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Davey receives Hometown Hero Award in DC

Davey receives Hometown Hero Award in DC

Davey receives Hometown Hero Award in DC
WASHINGTON -- Davey Johnson is a man of many talents, and Wednesday, he proved he still knows how to work a crowd.

Back in D.C. to receive the Hometown Hero Award from the D.C. Chamber of Commerce, the Washington Nationals manager charmed the collection of business leaders with his self-deprecating wit and bold pronouncements.

"Every time I look at this award, I'm going to think about how much it cost me," he said, before telling the crowd that he brought the wrong suitcase to Washington, leaving his wife, Susan, without an outfit to wear to the luncheon and forcing him to take quick action.

"Chamber fans, a lot of the stores down here got my money," Johnson quipped.

Johnson was honored by the Chamber for being "integral to the success of D.C.'s baseball franchise, and the impact ... felt by District residents, businesses and fans alike." The 2012 National League Manager of the Year Award winner was brief, but emphatic in his remarks to the crowd about the upcoming season.

"I've got a great group of guys out there at Nationals Park, and if you think this last year was a good year, let me tell you something -- we have a higher ceiling than last year," Johnson said, drawing applause. "Next year is going to be my last year, and I'm going to go out with my fourth World Series ring."

Critical to that pursuit is the re-signing of first baseman Adam LaRoche. The negotiations between the Nationals and the slugger have basically come to a standstill, with Johnson and the team making several pitches to bring him back into the fold while LaRoche continues to debate his options.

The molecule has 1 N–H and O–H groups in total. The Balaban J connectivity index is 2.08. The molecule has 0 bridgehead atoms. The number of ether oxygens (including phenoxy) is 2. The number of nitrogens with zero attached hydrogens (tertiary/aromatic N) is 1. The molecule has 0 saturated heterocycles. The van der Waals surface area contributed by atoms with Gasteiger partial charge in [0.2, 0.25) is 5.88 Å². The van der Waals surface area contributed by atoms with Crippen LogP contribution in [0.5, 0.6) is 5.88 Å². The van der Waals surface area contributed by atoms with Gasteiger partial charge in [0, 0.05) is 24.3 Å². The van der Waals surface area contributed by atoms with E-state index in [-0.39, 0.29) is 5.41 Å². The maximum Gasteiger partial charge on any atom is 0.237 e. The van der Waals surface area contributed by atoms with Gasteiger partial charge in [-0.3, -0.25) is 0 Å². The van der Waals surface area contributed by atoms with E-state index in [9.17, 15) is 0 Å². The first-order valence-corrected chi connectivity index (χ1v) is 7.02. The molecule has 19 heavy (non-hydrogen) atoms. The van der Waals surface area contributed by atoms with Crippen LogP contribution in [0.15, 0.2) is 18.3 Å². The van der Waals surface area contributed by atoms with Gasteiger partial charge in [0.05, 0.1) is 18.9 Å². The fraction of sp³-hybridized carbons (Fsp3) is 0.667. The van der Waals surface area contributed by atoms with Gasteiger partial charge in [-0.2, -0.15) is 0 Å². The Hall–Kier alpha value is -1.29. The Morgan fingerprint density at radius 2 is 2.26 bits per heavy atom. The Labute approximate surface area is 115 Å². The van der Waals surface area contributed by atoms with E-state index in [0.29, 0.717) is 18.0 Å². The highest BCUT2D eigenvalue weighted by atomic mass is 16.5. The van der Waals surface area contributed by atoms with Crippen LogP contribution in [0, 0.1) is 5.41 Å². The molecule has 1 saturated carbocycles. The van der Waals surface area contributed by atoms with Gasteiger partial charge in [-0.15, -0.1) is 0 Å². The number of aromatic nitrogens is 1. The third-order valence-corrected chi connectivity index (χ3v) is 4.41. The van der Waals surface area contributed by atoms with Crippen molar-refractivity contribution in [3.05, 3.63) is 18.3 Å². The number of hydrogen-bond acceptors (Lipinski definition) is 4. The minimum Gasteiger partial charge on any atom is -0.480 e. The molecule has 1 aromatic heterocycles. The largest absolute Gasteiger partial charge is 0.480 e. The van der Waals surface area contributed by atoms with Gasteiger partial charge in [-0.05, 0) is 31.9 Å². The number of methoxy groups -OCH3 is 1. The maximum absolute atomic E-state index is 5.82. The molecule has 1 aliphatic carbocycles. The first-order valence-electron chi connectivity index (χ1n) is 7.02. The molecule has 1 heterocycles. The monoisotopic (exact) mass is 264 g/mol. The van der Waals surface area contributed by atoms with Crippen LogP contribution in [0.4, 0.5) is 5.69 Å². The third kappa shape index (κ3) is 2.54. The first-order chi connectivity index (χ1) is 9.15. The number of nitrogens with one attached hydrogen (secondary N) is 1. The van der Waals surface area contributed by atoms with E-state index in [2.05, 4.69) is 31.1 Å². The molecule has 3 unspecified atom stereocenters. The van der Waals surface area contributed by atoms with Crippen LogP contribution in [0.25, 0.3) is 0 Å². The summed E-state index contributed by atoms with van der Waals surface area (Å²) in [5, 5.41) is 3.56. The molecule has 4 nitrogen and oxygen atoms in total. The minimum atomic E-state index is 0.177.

"I thought there were some positive signs from [general manager Mike Rizzo] that he thought we could get something done prior to Christmas," Johnson told reporters after his remarks. "Adam knows we want him back. I don't know what the status is -- is Josh Hamilton not going somewhere causing some problems on who's doing what? I don't know."

Essentially, Johnson said the ball was in LaRoche's court.

"It's tough," Johnson said. "I've seen guys hold out, which I don't understand. I would want clarity with where I was going. But he's probably off hunting or riding a horse somewhere."

Aside from the LaRoche situation, Johnson said the Nationals don't have a long to-do list, but one pressing need is shoring up the bullpen after the departure of lefty reliever Sean Burnett to the Los Angeles Angels.

"We're trying to beef up the left-hand side of the bullpen," Johnson said. "And, depending on what happens, possibly go after some young starters. Depth-wise in the organization, we've good pretty good depth. The only area we're a little bit short in is starting pitching."

Johnson also discussed coming up with a plan for Washington's non-roster invitees to Spring Training, and potentially bringing back utility man Mark DeRosa. But all those moves tend to hinge on the one hanging thread left in the Nationals' offseason.

"It all goes back to LaRoche," Johnson said. "Maybe I ought to call Mark and see what he's thinking. I've been plugging, plugging, plugging [LaRoche]. He knows how we think."

Elliott Smith is a contributor to MLB.com. This story was not subject to the approval of Major League Baseball or its clubs.

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